A Matter of Degree

In Solar System by Brian Koberlein0 Comments

Yesterday I wrote about how we know Enceledus has liquid water by its cryovolcanoes. There are other ways we can tell if a moon has a water interior, but one of the more interesting methods is to look at a moon’s aurora. This approach was recently used to show that Jupiter’s moon Ganymede has more liquid water than Earth.

You might have seen an aurora on Earth when there has been a rise in solar activity. On Earth, the aurora (or northern lights) are caused by charged particles emitted by solar flares that interact with Earth’s magnetic field. When a charge enters Earth’s magnetic field, the magnetic field causes the charge to spiral along the magnetic field. For this reason magnetic fields tend to trap charges along their field lines. The charges generally stay trapped unless they collide with each other (not likely in interstellar space) or interact with something else, such as our atmosphere. Where the particles strike our atmosphere depends upon the energy of the charged particles, and thus the activity level of the Sun. As the activity level of the Sun varies, the latitude at which aurora are most prominent can vary.

A Hubble image of aurora superimposed on an image of Ganymede. Credit: NASA/ESA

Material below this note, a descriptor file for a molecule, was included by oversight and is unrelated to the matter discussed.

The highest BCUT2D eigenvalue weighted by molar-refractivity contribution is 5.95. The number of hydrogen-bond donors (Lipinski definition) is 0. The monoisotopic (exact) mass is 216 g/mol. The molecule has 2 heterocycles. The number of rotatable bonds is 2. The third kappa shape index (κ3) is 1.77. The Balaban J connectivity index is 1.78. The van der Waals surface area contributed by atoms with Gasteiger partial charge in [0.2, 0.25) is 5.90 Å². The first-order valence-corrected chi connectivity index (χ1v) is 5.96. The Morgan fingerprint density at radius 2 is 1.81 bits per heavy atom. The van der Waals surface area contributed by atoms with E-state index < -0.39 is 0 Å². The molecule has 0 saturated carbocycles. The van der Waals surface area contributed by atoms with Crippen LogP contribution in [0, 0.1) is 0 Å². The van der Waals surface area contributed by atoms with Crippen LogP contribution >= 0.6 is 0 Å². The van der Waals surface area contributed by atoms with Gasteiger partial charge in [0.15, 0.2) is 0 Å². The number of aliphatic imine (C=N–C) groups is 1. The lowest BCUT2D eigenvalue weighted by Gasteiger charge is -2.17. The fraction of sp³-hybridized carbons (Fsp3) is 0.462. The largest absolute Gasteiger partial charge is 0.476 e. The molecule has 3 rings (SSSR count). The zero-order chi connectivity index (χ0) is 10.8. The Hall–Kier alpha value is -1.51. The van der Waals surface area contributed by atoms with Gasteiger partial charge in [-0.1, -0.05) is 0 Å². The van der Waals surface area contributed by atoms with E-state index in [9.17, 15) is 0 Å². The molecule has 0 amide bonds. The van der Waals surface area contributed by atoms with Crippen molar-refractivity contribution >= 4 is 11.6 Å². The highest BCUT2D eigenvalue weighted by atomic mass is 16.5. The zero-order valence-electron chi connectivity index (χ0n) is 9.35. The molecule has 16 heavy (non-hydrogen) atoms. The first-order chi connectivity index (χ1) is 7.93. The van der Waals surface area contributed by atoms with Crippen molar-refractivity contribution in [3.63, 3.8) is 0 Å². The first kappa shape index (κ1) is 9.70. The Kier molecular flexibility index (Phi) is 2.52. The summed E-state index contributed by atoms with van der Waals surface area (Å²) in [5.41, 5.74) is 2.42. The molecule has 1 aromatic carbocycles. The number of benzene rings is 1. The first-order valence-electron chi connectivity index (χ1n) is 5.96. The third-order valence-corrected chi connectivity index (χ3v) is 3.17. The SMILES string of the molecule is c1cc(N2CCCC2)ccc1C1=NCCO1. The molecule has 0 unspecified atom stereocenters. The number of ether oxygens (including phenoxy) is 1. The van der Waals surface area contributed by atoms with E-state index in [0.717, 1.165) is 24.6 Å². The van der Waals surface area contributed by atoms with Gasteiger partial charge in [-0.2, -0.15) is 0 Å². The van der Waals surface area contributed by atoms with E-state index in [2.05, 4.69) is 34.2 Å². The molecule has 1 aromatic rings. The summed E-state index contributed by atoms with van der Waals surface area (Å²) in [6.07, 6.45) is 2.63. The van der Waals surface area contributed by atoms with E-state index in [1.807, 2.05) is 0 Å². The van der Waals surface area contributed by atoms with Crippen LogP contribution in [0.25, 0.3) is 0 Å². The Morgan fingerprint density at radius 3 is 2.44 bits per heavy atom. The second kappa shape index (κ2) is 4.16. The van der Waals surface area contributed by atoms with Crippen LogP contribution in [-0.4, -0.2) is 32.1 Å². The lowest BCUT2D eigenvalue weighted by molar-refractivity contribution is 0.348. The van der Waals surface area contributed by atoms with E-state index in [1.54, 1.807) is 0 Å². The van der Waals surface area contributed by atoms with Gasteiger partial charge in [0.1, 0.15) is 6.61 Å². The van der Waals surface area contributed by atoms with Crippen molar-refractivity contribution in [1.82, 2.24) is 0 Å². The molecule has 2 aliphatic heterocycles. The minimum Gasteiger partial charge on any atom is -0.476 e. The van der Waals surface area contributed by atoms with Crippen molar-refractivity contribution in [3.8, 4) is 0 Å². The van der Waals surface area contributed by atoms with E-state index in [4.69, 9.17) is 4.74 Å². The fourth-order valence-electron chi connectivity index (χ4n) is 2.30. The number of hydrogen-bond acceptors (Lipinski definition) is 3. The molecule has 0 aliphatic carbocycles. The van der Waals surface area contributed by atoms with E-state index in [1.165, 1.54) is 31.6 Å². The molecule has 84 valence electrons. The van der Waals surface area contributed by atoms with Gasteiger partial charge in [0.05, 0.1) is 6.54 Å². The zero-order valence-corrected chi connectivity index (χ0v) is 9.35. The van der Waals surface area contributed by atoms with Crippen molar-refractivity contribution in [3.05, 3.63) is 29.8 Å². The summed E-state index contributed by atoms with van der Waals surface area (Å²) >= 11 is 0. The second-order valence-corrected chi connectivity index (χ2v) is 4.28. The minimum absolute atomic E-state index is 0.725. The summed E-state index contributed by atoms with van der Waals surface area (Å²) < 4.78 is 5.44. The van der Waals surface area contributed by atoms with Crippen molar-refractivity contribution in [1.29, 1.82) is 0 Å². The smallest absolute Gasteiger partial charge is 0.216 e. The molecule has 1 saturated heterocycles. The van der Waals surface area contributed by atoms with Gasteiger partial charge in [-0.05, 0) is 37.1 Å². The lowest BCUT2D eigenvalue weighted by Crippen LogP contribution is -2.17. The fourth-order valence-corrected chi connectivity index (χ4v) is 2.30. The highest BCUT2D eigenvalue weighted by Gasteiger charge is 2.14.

A Hubble image of aurora superimposed on an image of Ganymede. Credit: NASA/ESA

Aurora have been observed on other planets, as well as moons such as Ganymede. The difference is that the aurora of Ganymede are driven by the interaction with Jupiter’s magnetic field rather than the Sun. The process is much the same as aurora on Earth, but the latitude at which they are observed depends upon fluctuations of Jupiter’s magnetic activity. This has been known for a while, but in this new work the team demonstrated that the latitude variations of Ganymede’s aurora can be used to study the moon’s interior.

Since Ganymede’s aurora are driven by the activity of Jupiter, the team could calculate the amount of variation one would expect given the strength of Ganymede’s magnetic field, giving a variation of about 6 degrees. However, the observed variation is only about two degrees. It would seem that something is dampening latitudinal oscillation of the aurora. One mechanism for this kind of dampening is an interior ocean of saline water. Salt water is a good conductor of electricity, so as Jupiter’s magnetic field varies, it induces a magnetic field in addition to Ganymede’s regular magnetic field. As a result, there are less latitudinal fluctuations in aurora.

The team created a model of this interior ocean. They found that without an ocean there would be a fluctuation of about 6 degrees, but with an interior ocean the fluctuations are lessened. Given an observed fluctuation of about 2 degrees, the interior ocean would need to be about 100 kilometers thick, starting about 150 kilometers beneath the moon’s surface. That means Ganymede has about 70% more water than Earth.

Paper: Saur, J., et al. (2015), The search for a subsurface ocean in Ganymede with Hubble Space Telescope observations of its auroral ovals, J. Geophys. Res. Space Physics, 120, doi:10.1002/2014JA020778.

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